The list of untendered contracts awarded by eHealth Ontario continues to grow, with information received by CBC News revealing yet another contract that was never open to competitive bids.
Sources say eHealth CEO Sarah Kramer signed a contract worth more than $600,000 to headhunting firm Egon Zehnder International to recruit high-ranking employees for the agency.
The letter of agreement is dated Feb. 5, but sources say a verbal deal with Kramer was reached in November, the same month Kramer took office.
The eHealth CEO has defended nearly $5 million in sole-sourced contracts doled out in the agency's early months as justified due to the urgency of getting the ball rolling on Ontario's electronic health record system, set for release in 2015.
But sources say the agency had access to two headhunting "vendors-of-record" at the time, raising questions about why it didn't continue using those companies. Either one could have done the job under existing rules on contract tenders.
Egon Zehnder International was given the job of recruiting vice-presidents to replace some of the nine who were fired during the first four months, plus filling several newly created positions of senior vice-president.
Since eHealth arose from the ashes of the embattled Smart Systems for Health Agency last September, the new level of senior VP has been added to the organizational structure. Two individuals recently hired to senior vice-president posts are earning more than $700,000 a year, putting them among some of the highest paid civil servants in Ontario.
3 consultants exit
CBC News has also learned that three high-priced consultants have left eHealth since the controversy broke last Wednesday. They were given notice last Friday that their services were no longer needed, eHealth spokeswoman Deanna Allen said.
The consultants were:
- An executive assistant from Courtyard Group who was earning about $1,700 a day;
- Donna Kline, a consultant who earned about $192,000 in a five-month period and was working as senior vice-president of communications.
- Chris Dingman, whose company Strategy Works Inc., received a $162,000 untendered contract from the agency to "provide leadership for organizational change."
This latest information comes on the heels of news revealed by CBC News of personal connections between top eHealth officials and executives at two companies awarded more than $3.3 million in untendered contracts.
When applying for the eHealth CEO post, Kramer's resume listed an Accenture Inc. executive, whose wife was a childhood friend, as a personal reference.
Accenture was awarded three sole-sourced contracts worth $1.3 million, two when Kramer was not yet hired but advising the board of directors and the third a couple months after she took office on Nov. 3, 2008.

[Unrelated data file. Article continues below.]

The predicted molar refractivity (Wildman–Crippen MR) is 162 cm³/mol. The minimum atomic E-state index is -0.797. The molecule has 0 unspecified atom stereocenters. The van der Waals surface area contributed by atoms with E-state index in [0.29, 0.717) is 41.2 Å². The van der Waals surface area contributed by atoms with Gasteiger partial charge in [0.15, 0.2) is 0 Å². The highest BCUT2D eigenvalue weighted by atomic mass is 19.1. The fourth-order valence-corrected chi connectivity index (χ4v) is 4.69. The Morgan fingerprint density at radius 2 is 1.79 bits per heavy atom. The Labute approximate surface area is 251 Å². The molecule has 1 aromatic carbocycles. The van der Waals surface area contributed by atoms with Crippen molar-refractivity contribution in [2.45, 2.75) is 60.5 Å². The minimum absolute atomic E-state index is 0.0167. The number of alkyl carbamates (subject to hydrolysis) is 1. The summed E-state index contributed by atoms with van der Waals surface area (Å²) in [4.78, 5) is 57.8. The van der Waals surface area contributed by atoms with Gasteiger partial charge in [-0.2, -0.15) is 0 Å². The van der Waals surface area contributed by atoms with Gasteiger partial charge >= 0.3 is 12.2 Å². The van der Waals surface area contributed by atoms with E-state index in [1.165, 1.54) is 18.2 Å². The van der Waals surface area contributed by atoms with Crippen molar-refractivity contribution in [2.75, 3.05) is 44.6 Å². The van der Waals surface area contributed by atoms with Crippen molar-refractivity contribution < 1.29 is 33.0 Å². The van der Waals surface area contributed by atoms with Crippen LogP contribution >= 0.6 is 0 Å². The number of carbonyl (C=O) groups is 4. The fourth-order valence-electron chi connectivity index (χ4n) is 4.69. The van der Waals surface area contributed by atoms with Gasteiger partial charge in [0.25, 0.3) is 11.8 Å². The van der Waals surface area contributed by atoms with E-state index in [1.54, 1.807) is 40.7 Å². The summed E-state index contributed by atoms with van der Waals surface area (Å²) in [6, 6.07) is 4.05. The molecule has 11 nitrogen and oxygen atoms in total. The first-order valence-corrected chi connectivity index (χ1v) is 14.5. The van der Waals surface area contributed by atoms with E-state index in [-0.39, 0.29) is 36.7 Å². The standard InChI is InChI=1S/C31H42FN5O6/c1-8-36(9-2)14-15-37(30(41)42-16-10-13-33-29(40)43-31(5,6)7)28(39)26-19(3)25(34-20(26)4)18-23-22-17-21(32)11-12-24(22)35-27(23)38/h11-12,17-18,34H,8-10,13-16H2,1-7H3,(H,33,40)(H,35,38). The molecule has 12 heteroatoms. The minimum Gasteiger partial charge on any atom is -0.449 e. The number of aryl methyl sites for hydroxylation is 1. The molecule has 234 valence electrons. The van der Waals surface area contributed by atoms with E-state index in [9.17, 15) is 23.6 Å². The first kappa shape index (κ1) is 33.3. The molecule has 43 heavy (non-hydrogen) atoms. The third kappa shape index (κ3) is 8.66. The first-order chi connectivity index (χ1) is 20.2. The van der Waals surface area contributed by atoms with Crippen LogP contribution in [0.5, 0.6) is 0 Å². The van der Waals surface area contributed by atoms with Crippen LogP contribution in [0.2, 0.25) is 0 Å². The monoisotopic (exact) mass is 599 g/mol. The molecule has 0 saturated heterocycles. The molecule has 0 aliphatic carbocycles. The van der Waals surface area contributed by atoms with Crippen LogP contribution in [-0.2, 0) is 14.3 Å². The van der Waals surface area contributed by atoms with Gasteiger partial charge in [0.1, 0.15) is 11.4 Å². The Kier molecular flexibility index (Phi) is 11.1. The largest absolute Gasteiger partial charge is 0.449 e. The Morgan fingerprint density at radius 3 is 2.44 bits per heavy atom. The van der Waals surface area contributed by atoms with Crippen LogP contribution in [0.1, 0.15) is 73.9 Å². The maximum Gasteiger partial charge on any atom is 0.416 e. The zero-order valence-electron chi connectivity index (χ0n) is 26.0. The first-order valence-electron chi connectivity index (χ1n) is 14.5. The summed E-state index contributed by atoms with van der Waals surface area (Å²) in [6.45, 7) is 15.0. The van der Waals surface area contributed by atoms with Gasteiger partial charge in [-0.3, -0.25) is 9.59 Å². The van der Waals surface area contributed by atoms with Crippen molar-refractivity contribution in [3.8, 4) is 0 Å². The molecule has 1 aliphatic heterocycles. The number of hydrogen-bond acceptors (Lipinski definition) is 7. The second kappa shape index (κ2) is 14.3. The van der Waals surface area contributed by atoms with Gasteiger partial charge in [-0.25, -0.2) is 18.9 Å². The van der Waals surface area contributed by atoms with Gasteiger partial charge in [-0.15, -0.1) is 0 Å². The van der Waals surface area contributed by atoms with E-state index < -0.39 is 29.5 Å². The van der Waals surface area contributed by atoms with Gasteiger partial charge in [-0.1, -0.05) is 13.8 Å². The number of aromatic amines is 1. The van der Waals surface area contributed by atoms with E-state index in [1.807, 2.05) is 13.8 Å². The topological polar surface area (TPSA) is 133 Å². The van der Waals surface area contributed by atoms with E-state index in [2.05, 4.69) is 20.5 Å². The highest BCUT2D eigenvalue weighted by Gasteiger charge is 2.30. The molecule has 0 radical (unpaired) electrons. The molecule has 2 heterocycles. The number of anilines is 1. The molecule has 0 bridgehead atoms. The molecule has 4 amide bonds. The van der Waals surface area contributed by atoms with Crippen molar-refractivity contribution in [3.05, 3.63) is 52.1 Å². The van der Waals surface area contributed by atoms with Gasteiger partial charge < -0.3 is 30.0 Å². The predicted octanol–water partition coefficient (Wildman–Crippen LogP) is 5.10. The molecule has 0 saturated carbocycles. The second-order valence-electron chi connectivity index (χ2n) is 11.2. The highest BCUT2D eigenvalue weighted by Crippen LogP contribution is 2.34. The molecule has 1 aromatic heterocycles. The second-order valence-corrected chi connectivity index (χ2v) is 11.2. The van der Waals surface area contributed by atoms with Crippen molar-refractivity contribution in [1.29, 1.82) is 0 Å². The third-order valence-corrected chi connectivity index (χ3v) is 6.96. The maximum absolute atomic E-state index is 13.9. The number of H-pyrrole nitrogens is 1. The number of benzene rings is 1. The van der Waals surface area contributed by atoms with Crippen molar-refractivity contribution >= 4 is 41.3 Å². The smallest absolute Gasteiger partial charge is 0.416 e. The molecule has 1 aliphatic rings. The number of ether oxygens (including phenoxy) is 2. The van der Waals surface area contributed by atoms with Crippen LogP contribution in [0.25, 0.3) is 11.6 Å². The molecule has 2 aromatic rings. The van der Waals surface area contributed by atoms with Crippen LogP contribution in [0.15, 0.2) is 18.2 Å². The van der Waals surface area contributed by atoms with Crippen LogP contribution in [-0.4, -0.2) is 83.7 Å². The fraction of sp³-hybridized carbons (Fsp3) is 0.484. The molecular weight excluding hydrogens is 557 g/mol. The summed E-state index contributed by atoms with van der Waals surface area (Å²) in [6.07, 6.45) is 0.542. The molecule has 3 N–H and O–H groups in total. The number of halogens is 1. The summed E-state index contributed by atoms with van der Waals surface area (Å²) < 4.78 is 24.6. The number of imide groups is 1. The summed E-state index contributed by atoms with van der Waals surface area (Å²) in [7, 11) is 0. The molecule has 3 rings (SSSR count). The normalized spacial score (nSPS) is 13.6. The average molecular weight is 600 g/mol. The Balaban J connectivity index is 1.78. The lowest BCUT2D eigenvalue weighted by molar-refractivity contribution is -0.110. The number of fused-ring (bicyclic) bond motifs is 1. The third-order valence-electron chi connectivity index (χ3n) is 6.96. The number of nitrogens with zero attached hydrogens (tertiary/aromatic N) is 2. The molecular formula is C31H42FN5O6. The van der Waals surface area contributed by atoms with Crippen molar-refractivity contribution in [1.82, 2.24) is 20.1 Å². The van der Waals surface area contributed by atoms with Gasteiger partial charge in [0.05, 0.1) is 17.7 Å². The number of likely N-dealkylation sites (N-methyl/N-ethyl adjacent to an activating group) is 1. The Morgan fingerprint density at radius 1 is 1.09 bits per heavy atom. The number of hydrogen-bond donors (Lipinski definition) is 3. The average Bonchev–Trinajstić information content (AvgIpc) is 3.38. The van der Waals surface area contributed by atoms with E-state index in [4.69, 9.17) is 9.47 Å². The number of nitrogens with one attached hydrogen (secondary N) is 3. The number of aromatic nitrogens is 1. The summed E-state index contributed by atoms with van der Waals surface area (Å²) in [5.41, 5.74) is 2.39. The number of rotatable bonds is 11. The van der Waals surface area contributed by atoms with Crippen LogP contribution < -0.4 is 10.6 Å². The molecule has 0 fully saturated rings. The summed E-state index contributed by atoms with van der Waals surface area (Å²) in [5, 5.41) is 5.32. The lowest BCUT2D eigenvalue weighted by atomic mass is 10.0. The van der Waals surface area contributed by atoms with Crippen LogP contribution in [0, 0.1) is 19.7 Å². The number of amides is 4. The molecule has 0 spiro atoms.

Also in question are ties between the board of directors chairman Dr. Alan Hudson and a consulting firm that was granted about $2 million in untendered contracts.
Sources describe Hudson as an old colleague and mentor to Courtyard Group's founding partner Michael Guerriere. Courtyard received contracts from Cancer Care Ontario when Hudson was head of that agency.
Courtyard was awarded a $915,000 untendered contract in October 2008, when the board, with Hudson at its helm, apparently held the agency's purse strings. Courtyard later got $1 million in contracts under Kramer.
Fire Hudson and Kramer, opposition says
Questions about eHealth dominated question period at Queen's Park on Thursday, the final day before the House rises for the summer, with calls for both Kramer and Hudson to be turfed.
"Some things have taken place there that we simply cannot condone," Premier Dalton McGuinty acknowledged, but he rejected calls to fire the two.
"I think the fair thing to do in the circumstance is to allow the auditor general to do his work," he added, referring to the review of spending practices currently underway.
Interim Progressive Conservative Leader Bob Runciman responded: "By not taking action, the minister has condoned this offensive abuse of taxpayer dollars."
Health Minister David Caplan stressed that Hudson has made "tremendously valuable contributions" to the province's health care sector.
The health minister also reiterated that he has asked Ontario's auditor general to expedite his review of eHealth Ontario that was originally due for December. It may be released as early as August or September.
The provincial agency has also appointed an outside professional services company, PricewaterhouseCoopers, to probe its employment and spending practices. It's the same consulting firm that reviewed eHealth earlier this year and approved its spending practices.
When the firm concludes its work, it will report its findings to eHealth's finance and audit committee, whose members include Kramer and Hudson.
EHealth Ontario was created last fall out of a merger between the Ministry of Health's electronic health program and the SSHA, an agency criticized for spending more than $600 million over its six-year lifespan and producing little to show for it.
In recent years, SSHA was blasted for its high percentage of spending on consultants, lack of strategic plan and poor reputation in the health-care community.
The agency had begun cleaning up and moving away from its dependence on consultants, but McGuinty's Liberal government quietly folded the agency into newly created eHealth Ontario last September.
With the formation of a new agency, the release date of fully electronic patient health records was pushed back three years to 2015 and the government allotted a three-year, $2 billion budget to eHealth.
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